I believe that knowledge of the canon is useful, and for some clients, it may be essential, but if it goes against the graphic aspect of the project for the sake of the 'canon,' it's incorrect. Above all, it should work with anatomy.
Name the most characteristic features of your portfolio.
- Anatomy is what stands at the forefront for me. Solid saturation won't leave anyone indifferent; many clients come to me specifically for rich, dense colors.
I have a love for weird creatures. I genuinely enjoy using motifs that are quite rare, despite being the mother of carps. Some of these motifs include ushi-oni, tsuchigumo, kasa-obake, rokurokubi, oiwa, and others.
Is tattooing art, a job, or something else for you?
- Tattooing is a way of living. A tattoo artist doesn't work from 9 to 5 and then go home. It's undoubtedly a philosophy, but also a craft by which we, as artists, make a living. It encompasses community, festivals, understanding the structure of the skin, sales, and sketches. The presence of so many aspects makes it a way of life if you genuinely want to succeed in it.
Where do you draw inspiration for your work?
- Inspiration is heavily romanticized, in my opinion. I draw every day after my morning workout at 6-7 am. It's a habit. And if I don't draw for a few days, I feel weird. Of course, I'm inspired by Japanese gravures; I have a small collection of books dedicated to Japanese art and tattooing. One of my gems is "Scrolls" by Horioshi III. It all inspires me a lot, but it's not just inspiration; I study these books as manuals.
Do you usually work based on clients' ideas or your own? What type of requests do you receive most often?
- Actually, because I shared Japanese myths on my Instagram page, talking about yokai, gods, demons, and Japan in general, people often come to me with cool ideas. Sometimes a person entrusts me with a part of their body for complete creative freedom, and it's always an exciting moment for me. Such clients are true unicorns, rare and immensely valuable.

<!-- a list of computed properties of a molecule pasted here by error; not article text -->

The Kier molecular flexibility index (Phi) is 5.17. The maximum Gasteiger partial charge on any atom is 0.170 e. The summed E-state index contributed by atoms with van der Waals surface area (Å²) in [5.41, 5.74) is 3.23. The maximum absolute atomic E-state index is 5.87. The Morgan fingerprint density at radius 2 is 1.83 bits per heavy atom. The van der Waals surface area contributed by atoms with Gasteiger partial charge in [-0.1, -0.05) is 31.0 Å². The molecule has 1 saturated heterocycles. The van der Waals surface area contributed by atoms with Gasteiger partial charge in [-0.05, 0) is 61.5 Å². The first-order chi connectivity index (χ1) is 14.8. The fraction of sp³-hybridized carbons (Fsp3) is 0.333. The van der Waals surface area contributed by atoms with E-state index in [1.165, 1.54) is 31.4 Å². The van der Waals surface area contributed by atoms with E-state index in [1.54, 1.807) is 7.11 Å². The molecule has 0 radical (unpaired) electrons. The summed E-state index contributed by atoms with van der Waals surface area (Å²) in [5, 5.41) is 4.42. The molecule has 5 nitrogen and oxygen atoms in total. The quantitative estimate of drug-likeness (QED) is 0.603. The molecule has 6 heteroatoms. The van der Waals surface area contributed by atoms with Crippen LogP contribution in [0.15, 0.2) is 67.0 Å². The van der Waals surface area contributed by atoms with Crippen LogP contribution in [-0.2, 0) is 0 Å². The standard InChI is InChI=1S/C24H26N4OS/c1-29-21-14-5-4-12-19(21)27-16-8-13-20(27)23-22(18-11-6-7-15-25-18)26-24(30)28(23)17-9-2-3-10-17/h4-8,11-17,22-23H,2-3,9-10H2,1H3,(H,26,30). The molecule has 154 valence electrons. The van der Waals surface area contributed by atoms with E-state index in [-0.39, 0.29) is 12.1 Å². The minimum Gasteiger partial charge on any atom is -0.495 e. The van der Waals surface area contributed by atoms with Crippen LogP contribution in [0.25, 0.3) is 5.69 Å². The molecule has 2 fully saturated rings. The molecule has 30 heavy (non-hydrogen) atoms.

Do you have favorite projects? Or works that you are truly proud of?
- I have a very beloved sleeve with yokai (demons), where even the armpit is fully inked. Lately, people I've already done sleeves or ribs for are returning for other significant projects, gradually forming these fragmented costumes.
Do you travel a lot? Where have you been, and do you have a favorite place on the planet?
- I travel a lot; I'd like to do it a bit less (laughs) I usually combine travel with work. I've worked in Norway, Germany, Spain, Dubai, Tel Aviv, Indonesia.
One of the most impressive places I can mention is Mount Ijen on Java Island, where there's a crystal-clear lake with acid in the middle, and around it, sulfur fumes and otherworldly dried-up trees. Rising at dawn, this sight will leave you speechless, especially if the weather is clear.
I really want to visit Japan; it's about time. After all, I am an artist in Japanese tattoo.
You're a frequent guest at tattoo conventions and festivals. Tell us about the awards you've won and how you would assess your experience participating in tattoo festivals?
- I won the Best Collaboration award in 2022 at the Moscow Tattoo Festival. Currently, my goal is more focused on European conventions. Conventions are genuinely about community for me, not just prizes. Artists are often on the road, and meeting someone usually happens at conventions.
Where can we meet you in the coming year? Do you plan to participate in conventions in 2024?
- In 2024, I'll mostly be in Germany and Europe with occasional visits to Moscow.
What is your main goal in your career?
- My main goal is to grow not only as a tattoo master but also as an artist in a broader sense. I want to delve deeper into watercolors, release a book with illustrations, sell prints and original paintings, and eventually establish a power place for myself — my tattoo studio/art space that can thrive even when I'm not there.